Because of a corporate merger, I have been away from the blog for a week on a business trip teaching my replacements at the new main office in Minnesota. Approaching unemployment had me feeling a little introspective about career changing events and I remembered two minor events in my service on submarines that shaped my feelings about being at sea. I thought I would share some these personal contradictions.
Surfaced heading for the deep:
A person at sea can feel insignificant or small compared to the vastness of the ocean’s expanse and depths. I had such a feeling aboard the USS Alabama SSBN 731 on a cold and clear midwinter’s night in 1985.
We were somewhere near the end of a progression of builder’s trials before commissioning, at sea, on the surface and off the Southern New England coast. Having just come off watch I requested permission to go to the bridge for some air. With permission granted, I climbed up to the bridge and into a different world.
On the Bridge, the temperature was significantly colder than down below in the control room. The below freezing temps weren’t uncomfortable but invigorating after a long maneuvering watch on the Radar and ESM. Once topside I scanned the horizon west of us for the fishing trawlers I had tracked while on watch earlier. We had passed a small group of trawlers around the 50+ fathom curve, probably fishing the moraines and ledges that run for miles out beyond Block Island. The only sign I could see was a single white masthead light flickering out of sight as we moved away and further towards our dive point.
It was a nearly clear moonless night and the canopy of stars seemed to stretch to infinity. It’s hard to describe the extent of the night sky when there’s no city or street lights to obscure or diminish the view, but if you have ever been far out at sea or in the wilderness at night you know what I mean. The only other light source outside the ship was the blue-green glow of millions of bioluminescent sea creatures disturbed by the boat’s movement through the ocean. A glowing greenish frothing wake trailed off behind us in a gentle arch towards the western horizon. Occasionally the bow pressure wave would produce miniature flashes as the ships motion forward excited these dinoflagellates.
Other than orders here wasn’t much conversation going on between the bridge watch standers. Everyone seemed to be just taking it all in.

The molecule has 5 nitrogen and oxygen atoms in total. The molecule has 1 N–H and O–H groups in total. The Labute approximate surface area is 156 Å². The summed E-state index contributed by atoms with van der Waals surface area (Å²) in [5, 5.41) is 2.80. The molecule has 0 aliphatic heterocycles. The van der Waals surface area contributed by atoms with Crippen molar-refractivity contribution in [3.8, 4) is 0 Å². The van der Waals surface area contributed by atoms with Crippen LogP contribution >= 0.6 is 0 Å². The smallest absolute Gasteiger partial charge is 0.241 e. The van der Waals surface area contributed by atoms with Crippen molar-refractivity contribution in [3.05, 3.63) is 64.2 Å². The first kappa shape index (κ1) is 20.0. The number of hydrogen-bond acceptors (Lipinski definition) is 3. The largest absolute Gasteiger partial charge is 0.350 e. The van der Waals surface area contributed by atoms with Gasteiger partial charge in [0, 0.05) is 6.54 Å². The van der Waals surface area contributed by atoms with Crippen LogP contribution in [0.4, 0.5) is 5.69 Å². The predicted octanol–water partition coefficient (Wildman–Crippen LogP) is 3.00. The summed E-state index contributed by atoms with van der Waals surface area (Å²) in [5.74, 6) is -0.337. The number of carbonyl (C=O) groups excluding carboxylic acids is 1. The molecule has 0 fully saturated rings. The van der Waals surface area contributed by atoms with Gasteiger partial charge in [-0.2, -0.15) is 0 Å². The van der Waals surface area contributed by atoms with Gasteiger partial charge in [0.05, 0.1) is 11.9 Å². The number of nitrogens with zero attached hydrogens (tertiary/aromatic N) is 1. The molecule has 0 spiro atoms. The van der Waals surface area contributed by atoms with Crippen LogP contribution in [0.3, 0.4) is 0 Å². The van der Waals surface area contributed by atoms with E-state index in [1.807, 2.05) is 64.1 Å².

What struck me was the contrast, in one moment I could step back into the cold, feel small, and alone surrounded by the vastness of the ocean and night sky. The next I could move over the bridge trunk, feel the warm air rising up, hear my shipmates busy below and feel the power of the ship pushing through the sea. A cocoon of steel and technology soon to disappear into the depths of the cold vastness of the sea.
At that moment, I was a lifer ready to sign the re-enlistment papers for another hitch.
Submerged looking to the surface:
I heard that the Navy did a study a while back and found that colors or the lack of can have an effect on an individuals mood and mental state. From personal experience, I felt that was true even before I heard of the study.
On the Trident boats, we had lots of colors, different decks and passageways had different colored paneling, orange, blue, green, red. Not so on the old 640 class boomers. My first boat had basically two colors battleship gray for the equipment and a tan color they called mushroom on almost everything else.
Towards the end of a routine and boring boomer patrol we were having our weekly 4 hour field day. I had just finished cleaning behind the BCP, cleanest cableways on the boat, and was getting ready to secure from field day when I realized both scopes were still up. The quartermasters had for some reason decided to clean the bottom of the periscope wells that field day.
We were doing about four knots submerged with the scopes still completely underwater. I decided to take a quick periscope liberty before going down to the mess decks for lunch. After getting permission from the Officer of the Deck I stepped up to the scope and looked out into the underwater world.
There wasn’t much to see, far from land it was a sunny midday somewhere in the warmer reaches of the Atlantic and the water was crystal clear. I aimed the periscope elevation as high as it would go and peered at a translucent surface of brilliant blue. It reminded me of lying at the bottom of a swimming pool as a kid and looking skyward.
Then pointing the scope aft I slowly panned the elevation down toward the missile deck. The colors progressively went from bright blue to blue-green to blue to deep blue and eventually pitch black. Where the missile deck and aft end of the sub should have been was blackness, I couldn’t see the submarine.
From my two-minute periscope liberty, the sense of blackness where I existed and the brilliant color and light of the surface made me aware that making patrols had an effect on me that I had not anticipated. After four patrols I did a split sea tour to new construction for a change of pace less routine and more daylight.
Both experiences, although not profound, in some way affected me. I always seek some form of adventure but suspect that what may seem routine to me may not be ordinary.
Thanks for reading my self-indulgent posting. -LL